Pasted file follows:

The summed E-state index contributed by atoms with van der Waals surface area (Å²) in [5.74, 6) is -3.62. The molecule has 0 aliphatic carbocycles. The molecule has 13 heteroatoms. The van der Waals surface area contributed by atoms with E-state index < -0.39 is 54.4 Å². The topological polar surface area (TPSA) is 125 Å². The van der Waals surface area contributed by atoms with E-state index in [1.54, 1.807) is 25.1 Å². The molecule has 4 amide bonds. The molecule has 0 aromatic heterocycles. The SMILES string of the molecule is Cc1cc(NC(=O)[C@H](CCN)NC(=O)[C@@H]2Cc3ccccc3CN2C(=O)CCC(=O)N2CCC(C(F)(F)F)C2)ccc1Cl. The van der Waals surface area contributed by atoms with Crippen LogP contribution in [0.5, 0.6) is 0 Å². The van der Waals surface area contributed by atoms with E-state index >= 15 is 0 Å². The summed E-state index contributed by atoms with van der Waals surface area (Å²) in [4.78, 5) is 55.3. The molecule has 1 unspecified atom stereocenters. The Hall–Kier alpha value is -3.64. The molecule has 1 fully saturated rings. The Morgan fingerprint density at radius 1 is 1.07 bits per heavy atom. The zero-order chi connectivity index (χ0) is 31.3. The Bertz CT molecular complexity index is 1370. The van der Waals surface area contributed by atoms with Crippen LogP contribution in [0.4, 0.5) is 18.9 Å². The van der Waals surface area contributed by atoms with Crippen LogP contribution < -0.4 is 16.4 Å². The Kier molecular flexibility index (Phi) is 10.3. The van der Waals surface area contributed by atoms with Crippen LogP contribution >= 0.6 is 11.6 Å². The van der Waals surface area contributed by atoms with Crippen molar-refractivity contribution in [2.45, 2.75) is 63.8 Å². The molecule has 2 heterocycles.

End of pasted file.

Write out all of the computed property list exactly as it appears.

The summed E-state index contributed by atoms with van der Waals surface area (Å²) in [5.74, 6) is -3.62. The molecule has 0 aliphatic carbocycles. The molecule has 13 heteroatoms. The van der Waals surface area contributed by atoms with E-state index < -0.39 is 54.4 Å². The topological polar surface area (TPSA) is 125 Å². The van der Waals surface area contributed by atoms with E-state index in [1.54, 1.807) is 25.1 Å². The molecule has 4 amide bonds. The molecule has 0 aromatic heterocycles. The SMILES string of the molecule is Cc1cc(NC(=O)[C@H](CCN)NC(=O)[C@@H]2Cc3ccccc3CN2C(=O)CCC(=O)N2CCC(C(F)(F)F)C2)ccc1Cl. The van der Waals surface area contributed by atoms with Crippen LogP contribution in [0.5, 0.6) is 0 Å². The van der Waals surface area contributed by atoms with E-state index >= 15 is 0 Å². The summed E-state index contributed by atoms with van der Waals surface area (Å²) in [4.78, 5) is 55.3. The molecule has 1 unspecified atom stereocenters. The Hall–Kier alpha value is -3.64. The molecule has 1 fully saturated rings. The Morgan fingerprint density at radius 1 is 1.07 bits per heavy atom. The zero-order chi connectivity index (χ0) is 31.3. The Bertz CT molecular complexity index is 1370. The van der Waals surface area contributed by atoms with Crippen LogP contribution in [0.4, 0.5) is 18.9 Å². The van der Waals surface area contributed by atoms with Crippen LogP contribution < -0.4 is 16.4 Å². The Kier molecular flexibility index (Phi) is 10.3. The van der Waals surface area contributed by atoms with Crippen LogP contribution >= 0.6 is 11.6 Å². The van der Waals surface area contributed by atoms with Crippen molar-refractivity contribution in [2.45, 2.75) is 63.8 Å². The molecule has 2 heterocycles.